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Thursday, November 4

Banana cream pie

Egg yolks
¼ cup
Heavy cream
3 to 3 ½ cups
1 ¼ cups
Vanilla bean, split and scraped
Bananas, cut crosswise in ½-inch slices
3 pounds
Graham cracker crumbs
3 cups
Banana, ripe, mashed
¼ cup
Butter, unsalted, melted
8 tablespoons (1 stick)
Cream topping
Heavy cream
2 cups
Vanilla extract
½ teaspoon
2 teaspoons
Caramel sauce
1 cup
¼ cup
Heavy cream
1 cup
Chocolate sauce
¼ cup
Butter, unsalted
1 tablespoon
Semisweet chocolate chips
½ pound
Vanilla extract
¼ teaspoon
Chocolate, shaved
Powdered sugar
  1. In a mixing bowl, combine yolks, cornstarch, and 1 cup of heavy cream; whisk to blend well, and set aside.
  2. In a large, heavy saucepan over medium heat, combine 2 cups heavy cream, sugar, and vanilla bean.
  3. Whisk to dissolve sugar, and bring to a gently boil; approximately 10 minutes.
  4. Slowly add the egg mixture, whisking constantly until it thickens; approximately 5 minutes.
    Be forewarned: the mixture will break, which is to be expected. Beware of splatters!
  5. Pour it into a glass bowl; press a piece of plastic wrap down over the surface of the mixture to prevent a skin from forming.
  6. Let pie cool completely at room temperature; once cooled, remove the vanilla bean.
  7. Pour into an electric mixer bowl fitted with a wire whip; beat at medium speed to combine the mixture.
    If it will not combine, warm another ½ cup heavy cream, and slowly add it to the mixture.
  8. Whip until you have a thick and creamy custard.
  1. Preheat oven to 350°F.
  2. In a mixing bowl, combine the graham cracker crumbs, sugar, and mashed banana; mix thoroughly.
  3. Add butter, and mix well.
  4. Press mixture into a 9-inch pie pan.
  5. Bake until golden; approximately 25 minutes.
  6. Remove the pie from the oven, and cool for approximately 10 minutes.
Caramel sauce
  1. In a small, heavy saucepan over high heat, combine sugar and water, and bring to a boil, stirring often.
  2. Cook, stirring, until the mixture is a deep caramel color, and has the consistency of a thin syrup; approximately 10 to 15 minutes.
  3. Remove from heat.
  4. Stir in cream, return the saucepan to the high heat, and boil the sauce until it regains the consistency of a thick syrup; approximately 2 minutes. Cool.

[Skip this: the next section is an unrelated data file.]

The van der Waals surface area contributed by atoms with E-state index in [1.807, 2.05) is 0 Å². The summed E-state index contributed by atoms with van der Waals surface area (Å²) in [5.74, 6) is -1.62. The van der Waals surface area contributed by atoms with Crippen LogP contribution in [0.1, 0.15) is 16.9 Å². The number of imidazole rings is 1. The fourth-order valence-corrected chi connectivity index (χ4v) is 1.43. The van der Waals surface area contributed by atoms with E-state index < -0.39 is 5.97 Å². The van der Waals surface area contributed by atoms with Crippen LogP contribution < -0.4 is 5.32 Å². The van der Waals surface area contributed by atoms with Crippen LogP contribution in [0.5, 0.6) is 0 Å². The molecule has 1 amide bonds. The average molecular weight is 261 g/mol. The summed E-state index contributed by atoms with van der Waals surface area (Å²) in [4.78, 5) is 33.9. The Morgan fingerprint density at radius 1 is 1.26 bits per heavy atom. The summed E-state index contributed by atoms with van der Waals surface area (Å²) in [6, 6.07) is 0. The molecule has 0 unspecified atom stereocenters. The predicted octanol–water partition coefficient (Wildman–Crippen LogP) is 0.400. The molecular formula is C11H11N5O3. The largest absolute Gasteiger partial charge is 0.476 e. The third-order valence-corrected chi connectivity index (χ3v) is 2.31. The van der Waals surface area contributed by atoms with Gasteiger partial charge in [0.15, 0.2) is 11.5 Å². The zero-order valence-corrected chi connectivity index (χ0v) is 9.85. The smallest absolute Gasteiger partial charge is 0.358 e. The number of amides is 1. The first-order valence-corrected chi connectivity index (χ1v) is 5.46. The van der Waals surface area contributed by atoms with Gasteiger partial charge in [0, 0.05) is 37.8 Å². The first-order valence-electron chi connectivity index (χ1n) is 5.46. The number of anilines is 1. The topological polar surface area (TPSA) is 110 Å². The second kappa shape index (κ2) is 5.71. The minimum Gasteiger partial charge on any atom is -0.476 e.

The sauce may be refrigerated until ready to use; allow it to reach room temperature before drizzling over the pie.

Note: The caramel burned slightly in my first attempt.

Chocolate sauce
  1. In a small, heavy saucepan over medium heat, combine half-and-half and butter.
  2. Heat the mixture until a thin paper-like skin forms on the surface; do NOT boil.
  3. Add the chocolate and vanilla; stir until the chocolate melts and the mixture is smooth.
  4. Remove from heat and let cool.
The sauce may be refrigerated for several days, but it must be returned to room temperature before serving.

Note: Perhaps use heavy cream instead. After the mixture cooled, the consistency was no longer smooth and sauce-like; instead, it took on a textured appearance.

  1. Spread ½ cup of custard on the graham crust.
  2. Arrange 1/3 of the banana slices, crowding them close together over the custard.
  3. Spread 1 cup custard over the bananas.
  4. Arrange another 1/3 banana slices in a layer like the last.
  5. Spread on 1 cup custard.
  6. Arrange the remaining banana slices.
  7. Top with remaining custard, ensuring the bananas are completely covered.
  8. Cover with plastic wrap, and chill for at least 4 hours.
To serve
  1. Cut pie in wedges, and drizzle on 3/4-cup caramel and 1-cup chocolate sauces.
  2. Top with whipped cream and shaved chocolate.
  3. Dust with powdered sugar.
  4. Consume!

  • There are two recipes I've attempted that made me swear 'only for love' would I prepare it again. This banana cream pie has joined the ranks. It's good—really good—but only recommended for the advanced and/or curious. Of course, know that if your pie doesn't appear picture perfect, it still tastes amazing!
  • When I found this, it claimed to be Emeril's recipe; however, I've since found the original from his website, which does not match. Based recipe: banana cream pie with caramel drizzles and chocolate sauce. What does this mean? Nothing, really. There's more than one way to create a pie, and 'it still tastes amazing'!
Recipe from, which I'll assume they copied from Emeril Lagasse.

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